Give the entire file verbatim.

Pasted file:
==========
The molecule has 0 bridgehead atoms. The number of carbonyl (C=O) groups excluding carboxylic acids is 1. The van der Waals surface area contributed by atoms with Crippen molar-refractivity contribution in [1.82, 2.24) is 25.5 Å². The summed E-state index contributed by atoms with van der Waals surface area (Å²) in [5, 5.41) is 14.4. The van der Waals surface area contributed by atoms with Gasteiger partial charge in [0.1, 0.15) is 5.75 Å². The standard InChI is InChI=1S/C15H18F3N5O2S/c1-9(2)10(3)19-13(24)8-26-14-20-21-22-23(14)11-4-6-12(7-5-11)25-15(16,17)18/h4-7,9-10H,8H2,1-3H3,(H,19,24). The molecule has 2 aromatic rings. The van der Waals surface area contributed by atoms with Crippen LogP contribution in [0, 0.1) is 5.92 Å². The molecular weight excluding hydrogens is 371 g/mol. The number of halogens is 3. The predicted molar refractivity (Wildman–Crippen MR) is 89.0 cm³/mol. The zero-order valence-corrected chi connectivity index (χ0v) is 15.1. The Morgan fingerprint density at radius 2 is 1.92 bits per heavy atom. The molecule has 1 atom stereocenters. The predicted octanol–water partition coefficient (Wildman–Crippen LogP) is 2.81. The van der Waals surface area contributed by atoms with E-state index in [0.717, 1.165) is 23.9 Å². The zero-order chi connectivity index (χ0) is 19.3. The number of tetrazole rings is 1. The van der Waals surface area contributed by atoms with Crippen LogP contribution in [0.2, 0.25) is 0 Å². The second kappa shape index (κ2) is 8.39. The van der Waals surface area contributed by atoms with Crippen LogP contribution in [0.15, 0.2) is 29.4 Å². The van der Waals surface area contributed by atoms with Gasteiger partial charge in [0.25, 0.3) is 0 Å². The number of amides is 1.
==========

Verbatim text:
The molecule has 0 bridgehead atoms. The number of carbonyl (C=O) groups excluding carboxylic acids is 1. The van der Waals surface area contributed by atoms with Crippen molar-refractivity contribution in [1.82, 2.24) is 25.5 Å². The summed E-state index contributed by atoms with van der Waals surface area (Å²) in [5, 5.41) is 14.4. The van der Waals surface area contributed by atoms with Gasteiger partial charge in [0.1, 0.15) is 5.75 Å². The standard InChI is InChI=1S/C15H18F3N5O2S/c1-9(2)10(3)19-13(24)8-26-14-20-21-22-23(14)11-4-6-12(7-5-11)25-15(16,17)18/h4-7,9-10H,8H2,1-3H3,(H,19,24). The molecule has 2 aromatic rings. The van der Waals surface area contributed by atoms with Crippen LogP contribution in [0, 0.1) is 5.92 Å². The molecular weight excluding hydrogens is 371 g/mol. The number of halogens is 3. The predicted molar refractivity (Wildman–Crippen MR) is 89.0 cm³/mol. The zero-order valence-corrected chi connectivity index (χ0v) is 15.1. The Morgan fingerprint density at radius 2 is 1.92 bits per heavy atom. The molecule has 1 atom stereocenters. The predicted octanol–water partition coefficient (Wildman–Crippen LogP) is 2.81. The van der Waals surface area contributed by atoms with E-state index in [0.717, 1.165) is 23.9 Å². The zero-order chi connectivity index (χ0) is 19.3. The number of tetrazole rings is 1. The van der Waals surface area contributed by atoms with Crippen LogP contribution in [0.2, 0.25) is 0 Å². The second kappa shape index (κ2) is 8.39. The van der Waals surface area contributed by atoms with Crippen LogP contribution in [0.15, 0.2) is 29.4 Å². The van der Waals surface area contributed by atoms with Gasteiger partial charge in [0.25, 0.3) is 0 Å². The number of amides is 1.